09 Apr 2012 / by James V. Toscano / in Leadership, Nonprofit Management, Nonprofit Sector, Social Media
Social Impact Bonds
A new report sponsored by the Rockefeller Foundation, A New Tool for Scaling Impact: How Social Impact Bonds Can Mobilize Private Capital To Advance Social Good, gives an interesting boost to the British idea of infusing private capital into projects that have a societal return, with repayment based on the success of the project.
In the introduction to the report, Judith Rodin, Rockefeller Foundation president states:
“Social Impact Bonds have the potential to substantially transform the social sector, support poor and vulnerable communities, and create new financial flows for human service delivery by offering an innovative way to scale what works and break the cyclical need for crisis-driven services.”
Through Social Impact Ltd. in England, Rockefeller has invested in a pilot project to reduce prison recidivism in Peterborough. A sister organization in the US is working with the State of Massachusetts, which, in January of this year, sent out an RFP for private financing to support homeless adults and work with those leaving the juvenile justice system, with pay-back based on performance. According to the CEO of the US group,
“The Commonwealth’s pioneering efforts stand to validate the potential of Social Impact Bonds: to improve social outcomes at reduced taxpayer expense, transfer performance risk from government to investors who might be more able to price and bear it, and reward high-performing nonprofits with long-term growth capital to scale proven innovations.”
President Obama is encouraged by the concept and has proposed setting aside $100 million in his recent budget message to Congress for Social Impact bonding. A number of economists have also endorsed the idea. Certainly, nonprofit organizations continuously hamstrung by resource limitations, even for programs with proven track records, see this as another way to do their work. And, at least some parts of government see this as a way of increasing private-pubic cooperation in a win-win way.
The Players, the Win-Wins
The report demonstrates the advantages in this way:
- Access to growth capital to scale up operations
- Access to a stable and predictable revenue stream without labor-intensive fundraising
- Facilitated coordination with organizations working on overlapping problem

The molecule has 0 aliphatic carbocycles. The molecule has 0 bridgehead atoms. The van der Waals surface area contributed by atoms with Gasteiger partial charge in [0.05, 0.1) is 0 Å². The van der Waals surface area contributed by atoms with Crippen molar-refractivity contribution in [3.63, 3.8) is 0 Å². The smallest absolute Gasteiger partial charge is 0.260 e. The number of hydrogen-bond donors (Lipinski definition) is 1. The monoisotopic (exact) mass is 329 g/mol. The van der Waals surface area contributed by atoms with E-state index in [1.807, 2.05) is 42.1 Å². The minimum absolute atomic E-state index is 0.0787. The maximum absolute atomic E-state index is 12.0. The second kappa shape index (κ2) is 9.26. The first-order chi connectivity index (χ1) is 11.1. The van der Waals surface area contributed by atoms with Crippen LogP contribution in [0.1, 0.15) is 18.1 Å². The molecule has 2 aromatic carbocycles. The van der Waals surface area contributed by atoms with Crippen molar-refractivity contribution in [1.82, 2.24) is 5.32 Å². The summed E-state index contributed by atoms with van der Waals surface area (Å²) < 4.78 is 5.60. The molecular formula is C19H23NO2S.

- Achievement of financial returns and social impact
- Participation in a new asset class with portfolio diversification benefits
- Access to an increased supply of effective social services
- Reduction in the need for crisis-driven interventions
- Accountability for taxpayer funds
- Reduction in the need for costly downstream remediation
- Increased supply of effective services for citizens without financial risk
The obvious issues first surround choice of problem and the nature of upstream prevention and then go to the conditions for investment: credit worthiness of the recipient; interest rate for return on investment capital; agreement of what empirical measures to be achieved constitute success; sufficient time to achieve such results; levels of intervention by government and investors in the project, etc.
Will social impact investors pick the low hanging fruit or the intractable problems. Will they seek the most endemic problems? Will they willing to wait for a ten or, even 20 year payback? What type of return would they seek? Would the government in office redeem the promises of a prior regime?
The report suggests that, given the above complexities, an intermediary institution needs to be in place to issue the bonds, to negotiate all of the contracts up front taking in the various conditions surrounding the subject of the work and to provide monitoring and oversight throughout the life of the project, ensuring that no stone is left unturned.
Buried in the report is also the major role expected of foundations as investors to get this concept started and, perhaps, a shifting role to that of payer in the future.
Nevertheless, why not try using social impact bonds? If the investors are there and the payer doesn’t default, and most important, there is public benefit, why not? The ability to capitalize a sound program, bring it up to larger scale and provide social benefit, in the words of that wise philosopher-king, Tom Lehrer, ultimately will be “doing well by doing good.”
What do you think?
Copyright 2012 The Good Counsel, division of Toscano Advisors, LLC. May be duplicated with citation.